Badhbhunmor or Badhbunmore Castle, in Carrownamorrissy townland, was rectangular in shape, and roughly 50ft by 30ft in size. While its total length and breath compares to that at nearby Rathgorgin, both its name and the evidence of a second structure of roughly similar proportions inside the bawn wall — as well as the field systems surrounding it —suggests it function was more akin to the so-called castle to the east at Tooloobaun i.e. that of a fortified farmstead.
Typical of Norman fortifications, the ‘castle’ rested near an available water-source being located just south of the Dooyertha River on an ele-vated base. To the south-west is a drain or dyke, and today the complex is very rocky and covered in bushes. The structure may date from the latter fourteenth century as it was not listed alongside the castles of Tooloobaun and Rathgorgin in the ‘1333 de Burgo Inquisition Post Mor-tem’, though this is far from certain. What is clear, given the footprint of structures in the area; this was once a sizeable population centre.
The castle’s name is derived from ‘Bábhun mór’ meaning ‘large bawn’ though what its original name was is unclear. A bawn was the area around a castle, surrounded by a wall, and there were often a number of towers along the wall as sup-port. The majority of castles were provided with a bawn, though few survive. Regrettably, as with so many other struc-tures in this region, the castle was used as a quarry for stone during the construction of local bridges during relief works in the mid nineteenth century (1855-56). The placename ‘Baunmore’ continues to be used in the locality to refer to the area.
The official townland name of Carrownamorrissy, Ceathrú na Muiríosach, or the quarterland of the Morrisseys suggests connections with that family. The Morrissey name is, in almost all cases, derived from the powerful Anglo-Norman family of de Marisco who settled in Munster in the thirteenth century. Notably the Mossisseys had also married into the de Ber-mingham family which may explain a link to this area just east of Athenry. Notwithstanding such connections, it would be a leap too far to suggest that it was this family who built or occupied the structure.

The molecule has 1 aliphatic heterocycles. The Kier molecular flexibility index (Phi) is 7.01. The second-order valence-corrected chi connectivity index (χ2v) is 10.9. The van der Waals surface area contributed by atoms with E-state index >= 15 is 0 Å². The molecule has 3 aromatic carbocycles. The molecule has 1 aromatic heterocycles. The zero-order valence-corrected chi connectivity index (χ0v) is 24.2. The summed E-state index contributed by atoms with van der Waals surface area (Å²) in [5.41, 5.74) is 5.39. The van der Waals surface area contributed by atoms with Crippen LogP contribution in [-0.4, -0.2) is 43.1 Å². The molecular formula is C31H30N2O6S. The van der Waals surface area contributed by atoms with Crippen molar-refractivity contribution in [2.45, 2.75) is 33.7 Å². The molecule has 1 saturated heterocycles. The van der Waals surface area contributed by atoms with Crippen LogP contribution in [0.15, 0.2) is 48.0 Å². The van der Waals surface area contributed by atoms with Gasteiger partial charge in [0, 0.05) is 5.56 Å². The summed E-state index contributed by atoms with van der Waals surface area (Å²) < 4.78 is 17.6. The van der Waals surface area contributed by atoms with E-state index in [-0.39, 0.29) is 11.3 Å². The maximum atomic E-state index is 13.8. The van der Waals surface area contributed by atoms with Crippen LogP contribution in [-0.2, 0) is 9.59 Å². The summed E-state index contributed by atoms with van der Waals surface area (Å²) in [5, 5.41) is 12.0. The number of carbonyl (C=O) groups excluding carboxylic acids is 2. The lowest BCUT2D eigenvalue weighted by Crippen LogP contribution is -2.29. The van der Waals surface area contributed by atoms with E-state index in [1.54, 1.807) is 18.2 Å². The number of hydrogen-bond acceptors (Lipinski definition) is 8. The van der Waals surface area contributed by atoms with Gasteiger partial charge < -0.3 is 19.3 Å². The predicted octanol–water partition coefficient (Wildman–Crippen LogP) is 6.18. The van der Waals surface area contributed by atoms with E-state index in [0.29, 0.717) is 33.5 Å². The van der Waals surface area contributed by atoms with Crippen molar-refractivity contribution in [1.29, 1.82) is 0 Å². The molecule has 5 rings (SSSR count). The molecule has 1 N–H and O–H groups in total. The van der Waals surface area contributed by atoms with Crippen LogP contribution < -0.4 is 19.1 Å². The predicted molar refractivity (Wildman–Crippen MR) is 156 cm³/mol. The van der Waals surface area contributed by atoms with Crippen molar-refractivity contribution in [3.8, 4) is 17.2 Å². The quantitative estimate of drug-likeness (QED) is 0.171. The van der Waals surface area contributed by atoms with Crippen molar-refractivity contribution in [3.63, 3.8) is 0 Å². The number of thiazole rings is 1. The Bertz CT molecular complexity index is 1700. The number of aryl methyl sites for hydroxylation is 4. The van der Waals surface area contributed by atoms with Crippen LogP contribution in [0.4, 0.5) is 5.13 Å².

Sadly, there are no real clues to the building’s history in surviving records. The castle, or at least the remains and lands with same, were held by the Burkes in the seventeenth century with the Book of Survey and Distribution recording the transfer of ‘Kearrownemorsagh’ from Ino McRedmd Ellevy McHubert Bourke to James Darcey. The Persse family, later of Moyode, would attain ownership in the following century but its condition by then is unclear.
William Larkin’s 1819 map does suggest that the structure was more extensive at that point, albeit even then it was noted as being in ruins. The earliest Ordnance Survey map (below, with modern aerial image also provided) suggests five stand-ing walls, being the north-eastern and south-western walls with internal walls on the same parallel ,as well as two south-erly walls facing north-east/south-west. At the time of writing, the area is strewn with visible stones beneath the surface. With the advent of digitisation one hopes that broader record-sets might yield more detail, as may a site excavation.
This Chronicle was created using information originally published in the South East Galway Archaeological and Historical Society Newsletter No. 25.